Indian economy continues to show high growth and ample amount of resilience despite a very challenging global growth environment. According to World Bank’s latest India Development Update (IDU), despite significant global challenges, India remained one of the fastest-growing major economies in FY22/23 at 7.2%. Its growth rate was the second highest among G20 countries and almost twice the average for emerging market economies. The IDU is the World Bank’s flagship half yearly report on the Indian economy.
The IDU reports on recent developments in India’s economy and places these in a medium-term and global context. Based on these developments and on policy changes over the period, the IDU updates the outlook for India’s economy.
The report observes that this resilience was underpinned by robust domestic demand, strong public infrastructure investment and a strengthening financial sector. During the period, bank credit growth increased to 15.8% in the first quarter of FY23/24 compared with 13.3% in the first quarter of FY22/23.
The multilateral agency expects that global headwinds will continue to persist and intensify due to high global interest rates, geopolitical tensions, and sluggish global demand. As a result, global economic growth is also set to slow down over the medium term against a background of these combined factors.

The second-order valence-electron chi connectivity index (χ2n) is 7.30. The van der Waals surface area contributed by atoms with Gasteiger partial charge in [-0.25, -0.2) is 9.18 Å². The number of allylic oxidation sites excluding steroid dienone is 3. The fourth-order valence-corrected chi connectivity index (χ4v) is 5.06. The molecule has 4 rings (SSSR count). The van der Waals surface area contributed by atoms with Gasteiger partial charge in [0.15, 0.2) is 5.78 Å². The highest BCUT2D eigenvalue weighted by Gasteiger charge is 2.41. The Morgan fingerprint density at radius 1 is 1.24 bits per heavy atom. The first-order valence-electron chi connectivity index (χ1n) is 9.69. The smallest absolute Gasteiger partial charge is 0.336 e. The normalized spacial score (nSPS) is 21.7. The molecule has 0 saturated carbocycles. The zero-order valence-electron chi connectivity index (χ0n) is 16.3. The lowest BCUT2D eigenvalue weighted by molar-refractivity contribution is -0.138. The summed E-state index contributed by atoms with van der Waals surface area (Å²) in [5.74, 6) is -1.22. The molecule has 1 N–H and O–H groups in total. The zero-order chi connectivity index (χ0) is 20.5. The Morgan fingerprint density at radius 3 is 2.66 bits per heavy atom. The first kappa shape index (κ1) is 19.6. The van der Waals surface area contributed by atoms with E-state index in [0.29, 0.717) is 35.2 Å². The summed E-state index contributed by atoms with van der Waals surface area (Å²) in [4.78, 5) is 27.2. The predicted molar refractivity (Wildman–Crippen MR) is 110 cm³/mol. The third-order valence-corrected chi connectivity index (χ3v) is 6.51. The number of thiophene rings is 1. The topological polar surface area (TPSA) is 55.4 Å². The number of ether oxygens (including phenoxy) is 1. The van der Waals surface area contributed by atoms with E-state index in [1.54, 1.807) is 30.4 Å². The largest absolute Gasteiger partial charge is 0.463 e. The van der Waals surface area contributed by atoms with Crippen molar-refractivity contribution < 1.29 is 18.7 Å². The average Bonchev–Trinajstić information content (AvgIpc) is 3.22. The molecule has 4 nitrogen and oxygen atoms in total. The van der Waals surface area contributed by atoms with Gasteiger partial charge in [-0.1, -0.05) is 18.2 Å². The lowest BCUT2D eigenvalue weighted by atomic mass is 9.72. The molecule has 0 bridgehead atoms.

The World Bank forecasts India’s GDP growth for FY23/24 to be at 6.3%. The expected moderation is mainly due to challenging external conditions and waning pent-up demand. However, service sector activity is expected to remain strong with growth of 7.4% and investment growth is also projected to remain robust at 8.9%.
According to Auguste Tano Kouame, World Bank’s Country Director in India, an adverse global environment will continue to pose challenges in the short-term. He says, “Tapping public spending that crowds in more private investments will create more favorable conditions for India to seize global opportunities in the future and thus achieve higher growth.”
According to the report, in the meantime adverse weather conditions contributed to a spike in inflation in recent months. Headline inflation rose to 7.8% in July due to a surge in prices of food items like wheat and rice. Inflation is expected to decrease gradually as food prices normalize and government measures increase the supply of key commodities.
The World Bank also expects fiscal consolidation to continue in FY23/24 with the central government fiscal deficit projected to continue to decline from 6.4% to 5.9% of GDP. Public debt is expected to stabilize at 83% of GDP. On the external front, the current account deficit is expected to narrow to 1.4% of GDP, and it will be adequately financed by foreign investment flows and supported by large foreign reserves.